Civil Rights & Constitutional Law


AI robots are sexist and racist, experts warn

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He said the deep learning algorithms which drive AI software are "not transparent", making it difficult to to redress the problem. Currently approximately 9 per cent of the engineering workforce in the UK is female, with women making up only 20 per cent of those taking A Level physics. "We have a problem," Professor Sharkey told Today. Professor Sharkey said researchers at Boston University had demonstrated the inherent bias in AI algorithms by training a machine to analyse text collected from Google News.


How not to create a racist, sexist robot

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Robots are picking up sexist and racist biases based on information used to program them predominantly coming from one homogenous group of people, suggests a new study from Princeton University and the U.K.'s University of Bath. But robots based on artificial intelligence (AI) and machine learning learn from historic human data and this data usually contain biases," Caliskan tells The Current's Anna Maria Tremonti. With the federal government recently announcing a $125 million investment in Canada's AI industry, Duhaime says now is the time to make sure funding goes towards pushing women forward in this field. "There is an understanding in the research community that we have to be careful and we have to have a plan with respect to ethical correctness of AI systems," she tells Tremonti.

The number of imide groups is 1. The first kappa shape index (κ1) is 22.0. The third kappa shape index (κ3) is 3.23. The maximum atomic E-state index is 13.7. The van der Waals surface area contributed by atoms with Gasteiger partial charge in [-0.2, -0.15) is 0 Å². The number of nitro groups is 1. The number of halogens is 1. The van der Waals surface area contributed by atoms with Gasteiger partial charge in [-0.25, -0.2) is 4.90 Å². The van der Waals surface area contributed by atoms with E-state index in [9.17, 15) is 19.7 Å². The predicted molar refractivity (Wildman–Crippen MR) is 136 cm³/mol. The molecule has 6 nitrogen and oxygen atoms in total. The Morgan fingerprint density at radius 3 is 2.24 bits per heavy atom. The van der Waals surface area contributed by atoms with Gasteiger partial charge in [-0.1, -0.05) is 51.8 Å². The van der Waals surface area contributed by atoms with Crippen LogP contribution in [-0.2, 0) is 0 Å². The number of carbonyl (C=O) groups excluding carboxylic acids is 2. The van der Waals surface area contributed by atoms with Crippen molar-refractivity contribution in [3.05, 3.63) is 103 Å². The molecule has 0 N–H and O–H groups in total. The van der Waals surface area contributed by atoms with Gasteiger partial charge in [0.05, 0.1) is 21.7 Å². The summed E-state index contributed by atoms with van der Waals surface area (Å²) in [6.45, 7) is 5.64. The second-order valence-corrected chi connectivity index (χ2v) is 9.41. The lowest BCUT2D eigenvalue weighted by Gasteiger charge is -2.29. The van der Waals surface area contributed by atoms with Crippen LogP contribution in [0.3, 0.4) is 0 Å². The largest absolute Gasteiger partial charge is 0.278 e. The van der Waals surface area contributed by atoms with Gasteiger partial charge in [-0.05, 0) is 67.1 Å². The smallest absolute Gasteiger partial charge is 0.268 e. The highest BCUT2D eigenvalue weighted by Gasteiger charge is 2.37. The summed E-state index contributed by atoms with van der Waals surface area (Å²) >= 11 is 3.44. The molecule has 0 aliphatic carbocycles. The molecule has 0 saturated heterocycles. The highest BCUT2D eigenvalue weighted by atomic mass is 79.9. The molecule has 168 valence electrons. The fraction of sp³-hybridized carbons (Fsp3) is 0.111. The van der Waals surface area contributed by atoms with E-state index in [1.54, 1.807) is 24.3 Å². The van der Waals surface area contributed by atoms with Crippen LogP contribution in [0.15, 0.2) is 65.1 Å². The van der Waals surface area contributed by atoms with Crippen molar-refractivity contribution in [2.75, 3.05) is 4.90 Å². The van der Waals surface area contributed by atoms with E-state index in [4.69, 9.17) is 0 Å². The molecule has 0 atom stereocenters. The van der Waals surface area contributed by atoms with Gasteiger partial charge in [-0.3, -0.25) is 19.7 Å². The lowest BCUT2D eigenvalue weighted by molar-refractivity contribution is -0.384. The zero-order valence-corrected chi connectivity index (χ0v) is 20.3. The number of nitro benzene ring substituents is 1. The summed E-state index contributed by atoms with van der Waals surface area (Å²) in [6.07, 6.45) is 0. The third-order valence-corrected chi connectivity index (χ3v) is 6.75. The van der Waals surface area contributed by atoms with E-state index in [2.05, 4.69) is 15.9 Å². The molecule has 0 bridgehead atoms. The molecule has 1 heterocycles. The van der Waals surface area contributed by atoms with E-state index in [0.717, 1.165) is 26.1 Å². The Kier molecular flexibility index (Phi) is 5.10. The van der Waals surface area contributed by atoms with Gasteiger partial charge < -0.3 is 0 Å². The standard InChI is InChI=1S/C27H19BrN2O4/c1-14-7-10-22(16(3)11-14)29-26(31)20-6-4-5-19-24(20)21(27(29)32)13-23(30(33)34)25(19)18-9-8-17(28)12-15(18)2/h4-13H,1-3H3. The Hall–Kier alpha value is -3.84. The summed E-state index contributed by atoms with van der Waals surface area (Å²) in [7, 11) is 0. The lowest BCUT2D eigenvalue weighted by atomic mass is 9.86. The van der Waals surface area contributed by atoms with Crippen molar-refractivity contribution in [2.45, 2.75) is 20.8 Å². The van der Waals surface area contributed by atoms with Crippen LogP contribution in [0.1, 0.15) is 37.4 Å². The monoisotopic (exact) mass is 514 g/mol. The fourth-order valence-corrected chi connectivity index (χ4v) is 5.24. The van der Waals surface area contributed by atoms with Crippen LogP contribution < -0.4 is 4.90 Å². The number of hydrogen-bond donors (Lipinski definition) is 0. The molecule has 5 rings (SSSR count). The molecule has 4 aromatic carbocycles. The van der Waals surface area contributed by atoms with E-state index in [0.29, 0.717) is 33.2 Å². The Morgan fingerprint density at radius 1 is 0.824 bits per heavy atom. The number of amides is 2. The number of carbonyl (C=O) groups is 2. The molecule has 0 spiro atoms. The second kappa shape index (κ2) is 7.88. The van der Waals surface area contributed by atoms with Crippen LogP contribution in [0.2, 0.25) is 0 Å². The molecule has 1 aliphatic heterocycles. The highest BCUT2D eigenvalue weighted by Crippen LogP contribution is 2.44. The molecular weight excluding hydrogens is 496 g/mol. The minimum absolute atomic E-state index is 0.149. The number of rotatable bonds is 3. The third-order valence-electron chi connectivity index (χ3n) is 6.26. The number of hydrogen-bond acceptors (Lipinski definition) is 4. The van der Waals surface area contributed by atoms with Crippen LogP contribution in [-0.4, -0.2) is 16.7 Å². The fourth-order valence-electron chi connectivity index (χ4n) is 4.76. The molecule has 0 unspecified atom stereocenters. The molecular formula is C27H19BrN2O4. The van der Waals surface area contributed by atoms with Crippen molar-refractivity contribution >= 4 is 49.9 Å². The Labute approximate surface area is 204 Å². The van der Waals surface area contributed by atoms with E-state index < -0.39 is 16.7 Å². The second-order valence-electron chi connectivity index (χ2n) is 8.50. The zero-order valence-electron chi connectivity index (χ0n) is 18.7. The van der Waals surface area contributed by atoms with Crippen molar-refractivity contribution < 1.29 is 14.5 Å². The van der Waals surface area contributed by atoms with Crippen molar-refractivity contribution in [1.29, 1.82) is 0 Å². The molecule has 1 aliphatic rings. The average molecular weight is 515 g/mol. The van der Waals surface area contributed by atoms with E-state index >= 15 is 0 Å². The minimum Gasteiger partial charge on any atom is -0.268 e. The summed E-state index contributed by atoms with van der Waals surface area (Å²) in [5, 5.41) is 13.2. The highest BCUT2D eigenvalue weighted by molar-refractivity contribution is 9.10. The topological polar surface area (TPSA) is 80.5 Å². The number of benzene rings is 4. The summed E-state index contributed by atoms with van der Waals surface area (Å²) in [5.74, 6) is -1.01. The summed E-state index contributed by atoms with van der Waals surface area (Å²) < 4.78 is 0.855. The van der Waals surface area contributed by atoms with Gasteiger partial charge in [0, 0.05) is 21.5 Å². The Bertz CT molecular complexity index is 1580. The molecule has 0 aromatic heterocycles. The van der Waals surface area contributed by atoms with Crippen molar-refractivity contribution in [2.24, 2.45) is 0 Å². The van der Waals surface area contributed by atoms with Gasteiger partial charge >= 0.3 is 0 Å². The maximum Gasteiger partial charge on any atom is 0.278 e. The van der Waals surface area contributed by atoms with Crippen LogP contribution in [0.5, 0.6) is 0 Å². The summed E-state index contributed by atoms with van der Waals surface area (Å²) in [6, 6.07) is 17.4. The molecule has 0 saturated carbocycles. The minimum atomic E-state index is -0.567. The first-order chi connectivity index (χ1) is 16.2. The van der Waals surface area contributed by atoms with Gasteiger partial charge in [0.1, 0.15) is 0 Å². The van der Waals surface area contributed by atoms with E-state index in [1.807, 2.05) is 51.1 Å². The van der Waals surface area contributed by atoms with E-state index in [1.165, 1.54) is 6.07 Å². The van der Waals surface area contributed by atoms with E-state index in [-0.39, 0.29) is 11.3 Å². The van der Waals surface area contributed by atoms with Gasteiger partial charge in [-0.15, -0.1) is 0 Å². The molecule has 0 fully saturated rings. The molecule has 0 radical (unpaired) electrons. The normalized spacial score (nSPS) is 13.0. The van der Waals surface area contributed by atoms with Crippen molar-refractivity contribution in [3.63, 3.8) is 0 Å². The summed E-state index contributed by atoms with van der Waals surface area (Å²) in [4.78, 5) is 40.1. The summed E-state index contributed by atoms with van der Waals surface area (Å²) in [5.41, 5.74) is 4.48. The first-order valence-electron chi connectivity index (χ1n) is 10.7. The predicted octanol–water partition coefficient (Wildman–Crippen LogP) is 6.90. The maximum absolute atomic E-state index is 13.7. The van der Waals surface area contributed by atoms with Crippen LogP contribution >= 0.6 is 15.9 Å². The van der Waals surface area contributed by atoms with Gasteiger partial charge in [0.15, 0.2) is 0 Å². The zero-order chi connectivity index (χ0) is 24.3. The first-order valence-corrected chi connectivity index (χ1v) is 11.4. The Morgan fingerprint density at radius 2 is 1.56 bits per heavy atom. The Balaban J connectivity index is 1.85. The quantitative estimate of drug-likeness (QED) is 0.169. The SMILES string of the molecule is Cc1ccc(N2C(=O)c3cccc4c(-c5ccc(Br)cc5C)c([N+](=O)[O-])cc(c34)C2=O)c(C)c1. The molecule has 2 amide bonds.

What privacy pros can take away from Uber's Greyball

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It combined data collected from its app and "other techniques" to locate, identify, and circumvent legal authorities. Through several means, the company surveilled government officials to avoid regulatory scrutiny and other law enforcement activity. Once a user was identified as law enforcement, Uber Greyballed him or her, tagging the user with a small piece of code that read Greyball followed by a string of numbers. Regulatory officials and law-enforcement officers are people with privacy rights, too.


It's Too Late--We've Already Taught AI to Be Racist and Sexist

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Miltenburg hasn't tested whether software trained on these image descriptions actually generates new, and biased, descriptions. Annotating images to teach machines should, Miltenburg wrote, be treated more as a psychological experiment, and less like a rote data collection task. By tightening the guidelines for crowdworkers, researchers would be able to better control what information deep learning software vacuums up in the first place. "One could certainly create annotation guidelines that explicitly instruct workers about gender or racial stereotypes," wrote Hockenmaier.